- Identification and Creation
- Object Number
- Instrument with Canine Head
- Tools and Equipment
- Work Type
- 1st-5th century CE
- Creation Place: Ancient & Byzantine World, Europe, Rome (Latium)
- Roman period
- Persistent Link
- Physical Descriptions
- 10.6 x 0.85 cm (4 3/16 x 5/16 in.)
- Technical Details
Chemical Composition: ICP-MS/AAA data from sample, Bronze:
Cu, 89.13; Sn, 9.58; Pb, 0.13; Zn, 0.05; Fe, 0.45; Ni, 0.02; Ag, 0.28; Sb, 0.26; As, 0.11; Bi, less than 0.025; Co, less than 0.01; Au, less than 0.01; Cd, less than 0.001
Technical Observations: The patina is dull brown, and some loss of surface has occurred. . It is not clear whether the object is intact or broken at the ends. The implement was made by casting with some further working.
Carol Snow (submitted 2002)
- "From Rome" according to Classical Collection index card; received as a gift of H.W. Bell on Feb. 2, 1911.
- Acquisition and Rights
- Credit Line
- Harvard Art Museums/Arthur M. Sackler Museum, Transfer from the Department of the Classics, Harvard University, Gift of H. W. Bell
- Accession Year
- Object Number
- Asian and Mediterranean Art
- The Harvard Art Museums encourage the use of images found on this website for personal, noncommercial use, including educational and scholarly purposes. To request a higher resolution file of this image, please submit an online request.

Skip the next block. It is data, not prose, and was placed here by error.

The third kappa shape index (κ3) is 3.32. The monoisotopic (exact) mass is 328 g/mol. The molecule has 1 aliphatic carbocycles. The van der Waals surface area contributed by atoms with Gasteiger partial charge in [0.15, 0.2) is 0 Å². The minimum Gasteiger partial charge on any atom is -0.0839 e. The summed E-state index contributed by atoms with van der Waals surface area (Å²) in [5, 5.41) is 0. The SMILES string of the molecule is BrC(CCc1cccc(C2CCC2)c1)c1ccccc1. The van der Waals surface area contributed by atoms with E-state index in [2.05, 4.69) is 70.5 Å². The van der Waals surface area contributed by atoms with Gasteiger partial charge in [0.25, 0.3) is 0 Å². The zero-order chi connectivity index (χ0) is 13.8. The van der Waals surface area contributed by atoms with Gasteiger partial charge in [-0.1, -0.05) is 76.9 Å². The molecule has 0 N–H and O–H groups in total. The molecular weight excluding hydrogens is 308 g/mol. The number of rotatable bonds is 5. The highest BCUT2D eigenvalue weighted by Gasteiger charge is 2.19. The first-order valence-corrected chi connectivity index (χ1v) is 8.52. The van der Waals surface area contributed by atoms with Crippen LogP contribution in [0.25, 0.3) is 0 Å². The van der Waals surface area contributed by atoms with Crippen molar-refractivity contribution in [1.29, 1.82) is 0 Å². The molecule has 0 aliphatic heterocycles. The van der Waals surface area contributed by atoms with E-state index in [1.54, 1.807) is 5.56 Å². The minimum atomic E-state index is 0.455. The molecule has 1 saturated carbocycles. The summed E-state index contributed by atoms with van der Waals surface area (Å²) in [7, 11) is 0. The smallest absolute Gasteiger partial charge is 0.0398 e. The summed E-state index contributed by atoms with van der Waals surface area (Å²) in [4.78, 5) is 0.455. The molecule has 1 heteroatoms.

Published Catalogue Text: Ancient Mediterranean and Near Eastern Bronzes at the Harvard Art Museums
One end of this instrument tapers to a point, while the other end widens into a decorative finial in the shape of a canine head. The animal’s snout points downward in the direction of the tapered end. Above the ears, an incised ornamental decorative pattern of ribs, incised loops, and circles appears on three sides of the object. The underside of the head is flattened.
Greek and Roman medical instruments, many of which were described by ancient authors, have been found, sometimes in sets, throughout the ancient world (1). The instruments could have been used for more than one function, making precise classification difficult in some instances.
1. J. S. Milne, Surgical Instruments in Greek and Roman Times (Oxford, 1907) 1-9; and D. Michaelides, “A Roman Surgeon’s Tomb from Nea Paphos,” Report of the Department of Antiquities, Cyprus, 1984: 315-32, esp. 321-23.
- Subjects and Contexts
- Related Works
This record has been reviewed by the curatorial staff but may be incomplete. Our records are frequently revised and enhanced. For more information please contact the Division of Asian and Mediterranean Art at email@example.com